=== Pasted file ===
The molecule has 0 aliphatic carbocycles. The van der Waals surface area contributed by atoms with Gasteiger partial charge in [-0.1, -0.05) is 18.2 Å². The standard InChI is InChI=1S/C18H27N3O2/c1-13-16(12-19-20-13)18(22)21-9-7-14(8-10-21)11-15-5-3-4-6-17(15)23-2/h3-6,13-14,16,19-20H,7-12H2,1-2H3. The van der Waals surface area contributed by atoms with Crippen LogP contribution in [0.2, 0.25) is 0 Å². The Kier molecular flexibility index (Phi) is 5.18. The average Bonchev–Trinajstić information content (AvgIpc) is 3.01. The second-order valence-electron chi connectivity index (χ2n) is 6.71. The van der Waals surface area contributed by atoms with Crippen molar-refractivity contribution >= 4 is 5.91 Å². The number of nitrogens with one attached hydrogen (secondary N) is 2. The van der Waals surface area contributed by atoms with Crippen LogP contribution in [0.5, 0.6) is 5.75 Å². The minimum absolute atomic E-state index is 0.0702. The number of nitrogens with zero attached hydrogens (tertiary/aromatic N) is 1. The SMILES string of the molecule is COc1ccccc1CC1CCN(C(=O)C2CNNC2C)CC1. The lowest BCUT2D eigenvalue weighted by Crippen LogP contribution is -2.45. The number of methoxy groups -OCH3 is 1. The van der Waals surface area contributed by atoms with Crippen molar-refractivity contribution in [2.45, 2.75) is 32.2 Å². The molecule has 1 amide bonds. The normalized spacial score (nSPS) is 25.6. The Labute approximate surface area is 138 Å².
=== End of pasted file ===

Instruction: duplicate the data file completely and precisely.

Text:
The molecule has 0 aliphatic carbocycles. The van der Waals surface area contributed by atoms with Gasteiger partial charge in [-0.1, -0.05) is 18.2 Å². The standard InChI is InChI=1S/C18H27N3O2/c1-13-16(12-19-20-13)18(22)21-9-7-14(8-10-21)11-15-5-3-4-6-17(15)23-2/h3-6,13-14,16,19-20H,7-12H2,1-2H3. The van der Waals surface area contributed by atoms with Crippen LogP contribution in [0.2, 0.25) is 0 Å². The Kier molecular flexibility index (Phi) is 5.18. The average Bonchev–Trinajstić information content (AvgIpc) is 3.01. The second-order valence-electron chi connectivity index (χ2n) is 6.71. The van der Waals surface area contributed by atoms with Crippen molar-refractivity contribution >= 4 is 5.91 Å². The number of nitrogens with one attached hydrogen (secondary N) is 2. The van der Waals surface area contributed by atoms with Crippen LogP contribution in [0.5, 0.6) is 5.75 Å². The minimum absolute atomic E-state index is 0.0702. The number of nitrogens with zero attached hydrogens (tertiary/aromatic N) is 1. The SMILES string of the molecule is COc1ccccc1CC1CCN(C(=O)C2CNNC2C)CC1. The lowest BCUT2D eigenvalue weighted by Crippen LogP contribution is -2.45. The number of methoxy groups -OCH3 is 1. The van der Waals surface area contributed by atoms with Crippen molar-refractivity contribution in [2.45, 2.75) is 32.2 Å². The molecule has 1 amide bonds. The normalized spacial score (nSPS) is 25.6. The Labute approximate surface area is 138 Å².